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Nothing's Perfect

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By Kimara - Posted on 16 September 2008

Raising three children you quickly learn their individual needs. For example, my daughter, the oldest, needed extra time at night for her tuck in. By nature, she was a night owl. She was not ready to shut down at 8:00 p.m. when her brothers were tucked in, so we’d sit and chat or play an endless array of word games, most of which we made up, until she was ready to settle in. When she got older and started reading chapter books on her own, she’d often lie in bed, reading, until sleep overcame her.

My middle child, the oldest son, pretty much passed out after a story and a song. He played hard during the day, and bed was a welcomed friend. He, however, needed a slow and leisurely wake up. The first 15 minutes of the day set the tone for the rest of his day. If rushed in the morning he was apt to be ill tempered and off the rest of the day. So, I usually began his wake up process 15 minutes before he needed to get up. I’d rub his back, hum little tunes, and as he became responsive, we’d discuss the up and coming day. By helping him to get centered in the morning, his chances for a successful, pleasant day were greatly improved.

My youngest, also a son, was an amiable opportunist. As the third he learned early to take attention when attention was given, to play the games his older siblings played and to sleep when a quiet moment presented itself. He had a jovial personality, and like many third children, became the family diplomat. He always sought me out when he needed to talk, and I just needed to be in tune to his subtle nuances. Even as a teen he’d wait until I had a quiet moment, usually when I went up to read in the evening, to come in and plop on my bed. Then I'd know it was time to close my book and to listen.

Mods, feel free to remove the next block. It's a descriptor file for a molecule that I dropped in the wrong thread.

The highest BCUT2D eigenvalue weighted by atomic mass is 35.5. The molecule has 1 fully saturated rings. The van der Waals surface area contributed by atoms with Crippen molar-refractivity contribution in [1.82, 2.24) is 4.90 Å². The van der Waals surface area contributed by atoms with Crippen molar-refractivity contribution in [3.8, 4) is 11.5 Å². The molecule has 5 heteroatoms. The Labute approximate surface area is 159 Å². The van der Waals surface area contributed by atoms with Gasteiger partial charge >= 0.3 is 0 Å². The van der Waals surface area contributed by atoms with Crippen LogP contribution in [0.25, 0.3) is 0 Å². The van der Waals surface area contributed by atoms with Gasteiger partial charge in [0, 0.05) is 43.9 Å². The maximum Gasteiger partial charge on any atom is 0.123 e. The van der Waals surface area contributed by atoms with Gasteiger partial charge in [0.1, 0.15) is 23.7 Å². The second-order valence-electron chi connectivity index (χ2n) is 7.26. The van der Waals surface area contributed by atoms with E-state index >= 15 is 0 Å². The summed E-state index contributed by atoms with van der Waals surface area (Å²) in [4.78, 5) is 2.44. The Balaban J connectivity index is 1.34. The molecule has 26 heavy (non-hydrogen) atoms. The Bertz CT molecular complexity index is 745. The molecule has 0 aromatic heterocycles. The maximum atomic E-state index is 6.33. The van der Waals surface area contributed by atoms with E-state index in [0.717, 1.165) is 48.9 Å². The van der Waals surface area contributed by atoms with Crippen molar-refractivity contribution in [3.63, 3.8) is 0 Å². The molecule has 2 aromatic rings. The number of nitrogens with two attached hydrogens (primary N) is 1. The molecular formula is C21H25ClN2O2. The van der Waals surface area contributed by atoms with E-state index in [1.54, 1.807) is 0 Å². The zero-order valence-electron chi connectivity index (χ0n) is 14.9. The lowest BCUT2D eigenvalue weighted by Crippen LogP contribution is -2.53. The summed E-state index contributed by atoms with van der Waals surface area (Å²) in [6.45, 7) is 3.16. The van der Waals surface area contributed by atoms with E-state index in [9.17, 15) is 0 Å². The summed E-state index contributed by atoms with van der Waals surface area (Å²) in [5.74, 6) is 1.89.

So, red flags went up one evening, when I went up to read at 10:00 p.m. and found my oldest son, then 7 years old, still up. I went into his room, sat on the bed and asked…

Me: What’s up?

Him: I’m trying to think of something that’s perfect, and I can’t.

Me: I’m a little confused. What do you mean?

Him: I just want to know that something is perfect.

Me: Why does something have to be perfect?

Him: Because what’s the use of doing anything if you know there’s no chance of it being perfect?

Me: Well, sometimes we can have a perfect day. Everything seems to go right, and we’re happy.

Him: But it’s still not perfect. There is always something different you could have done that would have made the day better.

Me: Well, sometimes when I’m in the garden, I marvel at a perfect flower.

Him: But if you looked at it really closely under a magnifying glass, you’d see it wasn’t perfect at all. SOMETHING would be wrong with it. It might look perfect, but it wouldn’t be.

At this point I’m wondering how many other mothers around the world, at this precise moment, were having the same conversation with their 7 year olds. I was inclined to believe the number was undoubtedly infinitesimally small!

Me: Well, I guess you’re right, nothing is perfect, but that doesn’t mean that things aren’t good. We can be pretty happy with things that aren’t perfect. I’m not perfect, and you’re not perfect, but I love you and you make me happy.

Him: (Not satisfied and getting a little annoyed.) I KNOW that BUT there must be something that is perfect.